Helping Young People Set and Achieve Goals

Helping Young People Set and Achieve Goals

Helping Young People Set and Achieve Goals

Every young person is unique, an amazing combination of both genetic data and experiences that shape who they are. Even among identical twins, vast differences in behavior, preferences, and thinking are often observed. This leads to the inevitable conclusion that every young person has something very special to share with the world. There really is no one else like them on the entire planet.

As parents, educators, and child-care providers, it is our duty to help these young people achieve success in life by achieving their goals and ultimately realizing their dreams. To do this, we must teach them the power of goal setting to accomplish difficult and complex tasks. Here are some tips to get you started:

1. Be specific. “Get good at basketball” is a vague goal. Instead, try to be as specific as possible. “Complete 25 free throws in a row, 3 times per day” is a much more specific goal. Specificity helps everyone establish where they stand in relation to the goal. At the end of the day, anyone should be able to see what has been done relative to the goal and determine whether it has been accomplished.

2. Start small and work out a plan to complete. We often teach our children to “reach for the stars.” While this is usually inspiring and encouraging advice, it can be discouraging if there isn’t a step-by-step plan for success. For example, if a young person wants to get better at a particular sport, break that sport down into its individual component parts and practice those parts separately. Set a reasonable goal in one area and do not move on to the next until the goal is achieved.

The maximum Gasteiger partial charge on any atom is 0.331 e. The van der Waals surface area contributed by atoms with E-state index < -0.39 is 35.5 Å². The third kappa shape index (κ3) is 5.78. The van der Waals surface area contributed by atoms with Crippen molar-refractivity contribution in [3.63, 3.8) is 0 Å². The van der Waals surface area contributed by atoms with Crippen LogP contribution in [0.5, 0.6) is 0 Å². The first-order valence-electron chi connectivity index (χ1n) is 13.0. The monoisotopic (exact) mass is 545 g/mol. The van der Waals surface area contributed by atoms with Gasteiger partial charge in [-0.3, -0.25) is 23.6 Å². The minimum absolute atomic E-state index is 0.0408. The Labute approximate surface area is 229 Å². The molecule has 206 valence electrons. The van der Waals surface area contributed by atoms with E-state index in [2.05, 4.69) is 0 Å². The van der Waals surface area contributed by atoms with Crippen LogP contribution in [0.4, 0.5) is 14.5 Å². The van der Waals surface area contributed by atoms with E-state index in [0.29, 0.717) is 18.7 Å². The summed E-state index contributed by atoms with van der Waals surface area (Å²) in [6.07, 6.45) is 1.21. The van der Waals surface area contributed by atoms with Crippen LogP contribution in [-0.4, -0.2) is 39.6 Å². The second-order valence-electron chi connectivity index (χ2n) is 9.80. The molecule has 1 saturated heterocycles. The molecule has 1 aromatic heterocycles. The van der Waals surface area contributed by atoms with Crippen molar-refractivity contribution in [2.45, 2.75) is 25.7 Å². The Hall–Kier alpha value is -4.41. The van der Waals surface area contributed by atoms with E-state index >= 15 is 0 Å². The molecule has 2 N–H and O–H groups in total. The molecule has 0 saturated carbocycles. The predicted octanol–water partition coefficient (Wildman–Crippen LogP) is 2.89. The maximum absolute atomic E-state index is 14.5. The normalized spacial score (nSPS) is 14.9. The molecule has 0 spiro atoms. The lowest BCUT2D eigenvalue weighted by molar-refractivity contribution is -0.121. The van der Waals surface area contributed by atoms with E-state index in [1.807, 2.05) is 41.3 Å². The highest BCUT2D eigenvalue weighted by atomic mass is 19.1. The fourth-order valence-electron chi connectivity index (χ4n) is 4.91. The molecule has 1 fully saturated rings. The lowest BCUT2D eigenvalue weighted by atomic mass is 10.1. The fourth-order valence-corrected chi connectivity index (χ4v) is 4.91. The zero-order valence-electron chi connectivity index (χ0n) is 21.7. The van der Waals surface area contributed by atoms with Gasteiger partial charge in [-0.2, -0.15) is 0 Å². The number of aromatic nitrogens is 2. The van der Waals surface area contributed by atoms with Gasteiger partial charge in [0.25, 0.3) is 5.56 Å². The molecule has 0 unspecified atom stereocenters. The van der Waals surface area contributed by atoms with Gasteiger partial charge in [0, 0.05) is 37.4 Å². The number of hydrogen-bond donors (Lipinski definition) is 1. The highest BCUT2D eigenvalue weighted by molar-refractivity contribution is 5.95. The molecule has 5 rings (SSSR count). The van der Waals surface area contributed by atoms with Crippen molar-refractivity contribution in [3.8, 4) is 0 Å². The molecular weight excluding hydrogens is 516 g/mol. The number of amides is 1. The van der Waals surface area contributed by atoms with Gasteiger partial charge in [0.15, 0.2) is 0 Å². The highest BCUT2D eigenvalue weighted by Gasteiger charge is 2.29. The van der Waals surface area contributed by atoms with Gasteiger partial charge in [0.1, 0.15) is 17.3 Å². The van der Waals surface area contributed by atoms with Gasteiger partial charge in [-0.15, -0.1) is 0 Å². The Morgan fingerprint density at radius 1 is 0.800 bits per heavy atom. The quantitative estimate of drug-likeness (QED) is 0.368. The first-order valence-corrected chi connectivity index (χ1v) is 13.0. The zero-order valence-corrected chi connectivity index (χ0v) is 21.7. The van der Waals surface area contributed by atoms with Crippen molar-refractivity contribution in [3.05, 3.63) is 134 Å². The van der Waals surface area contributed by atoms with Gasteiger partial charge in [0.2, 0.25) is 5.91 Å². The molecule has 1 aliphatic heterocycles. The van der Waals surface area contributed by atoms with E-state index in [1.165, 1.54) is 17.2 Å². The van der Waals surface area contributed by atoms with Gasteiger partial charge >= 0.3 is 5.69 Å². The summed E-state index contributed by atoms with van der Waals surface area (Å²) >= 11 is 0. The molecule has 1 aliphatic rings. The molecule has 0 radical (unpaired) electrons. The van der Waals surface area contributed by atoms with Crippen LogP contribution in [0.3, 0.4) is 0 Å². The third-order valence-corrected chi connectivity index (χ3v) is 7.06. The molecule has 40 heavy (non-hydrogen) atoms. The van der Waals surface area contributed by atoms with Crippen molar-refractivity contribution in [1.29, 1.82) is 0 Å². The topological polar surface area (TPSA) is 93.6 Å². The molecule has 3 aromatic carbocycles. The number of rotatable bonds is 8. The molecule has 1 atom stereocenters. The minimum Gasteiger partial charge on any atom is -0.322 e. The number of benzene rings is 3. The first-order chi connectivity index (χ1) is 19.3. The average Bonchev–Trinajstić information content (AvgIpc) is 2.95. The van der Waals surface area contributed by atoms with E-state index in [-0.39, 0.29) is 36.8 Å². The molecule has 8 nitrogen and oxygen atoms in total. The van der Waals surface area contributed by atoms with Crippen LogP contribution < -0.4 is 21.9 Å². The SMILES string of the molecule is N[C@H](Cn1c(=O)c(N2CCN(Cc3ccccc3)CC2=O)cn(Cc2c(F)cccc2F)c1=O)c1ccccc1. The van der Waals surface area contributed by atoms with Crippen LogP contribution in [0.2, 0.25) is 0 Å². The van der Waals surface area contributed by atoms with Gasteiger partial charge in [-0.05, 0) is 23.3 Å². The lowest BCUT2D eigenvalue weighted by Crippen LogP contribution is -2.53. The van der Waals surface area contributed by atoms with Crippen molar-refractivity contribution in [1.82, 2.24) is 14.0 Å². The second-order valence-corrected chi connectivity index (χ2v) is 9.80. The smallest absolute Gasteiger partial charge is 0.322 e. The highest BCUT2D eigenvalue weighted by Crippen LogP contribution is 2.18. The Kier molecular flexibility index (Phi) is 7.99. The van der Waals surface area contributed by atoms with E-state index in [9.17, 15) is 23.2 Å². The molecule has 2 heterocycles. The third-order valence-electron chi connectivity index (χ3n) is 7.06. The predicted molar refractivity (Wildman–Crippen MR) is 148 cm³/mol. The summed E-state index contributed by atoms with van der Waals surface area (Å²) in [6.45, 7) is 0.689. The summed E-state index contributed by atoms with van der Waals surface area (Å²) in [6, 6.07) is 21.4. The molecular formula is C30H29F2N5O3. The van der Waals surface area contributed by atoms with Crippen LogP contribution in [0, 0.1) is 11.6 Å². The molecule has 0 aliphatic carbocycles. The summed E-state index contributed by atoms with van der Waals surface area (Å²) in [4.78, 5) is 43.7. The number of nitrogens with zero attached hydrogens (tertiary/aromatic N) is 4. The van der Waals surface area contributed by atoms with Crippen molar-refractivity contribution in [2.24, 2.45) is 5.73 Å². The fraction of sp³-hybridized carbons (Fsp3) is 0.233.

3. Share rewards along the way. The human brain prefers instant gratification. Use this knowledge to your advantage by rewarding the youth for small steps in the right direction. Psychological studies continue to demonstrate that people are more motivated by rewards than by punishments. Receiving a small reward on the way to a larger goal will give the young person a stronger sense of self-worth and respect.

Finally, make sure the young person is intrinsically motivated to achieve their goals. Intrinsic motivation is the motivation that comes from within a person, while extrinsic motivation is the motivation that comes from somewhere else. For example, the young person may try to please or impress someone else (a parent or counselor) by achieving a specific goal. This is not necessarily a bad thing if the young man is motivated to seek the approval of another person. (Helping Young People Set and Achieve Goals)However, this is something to be careful about, as it can lead the young person down a path they later regret.

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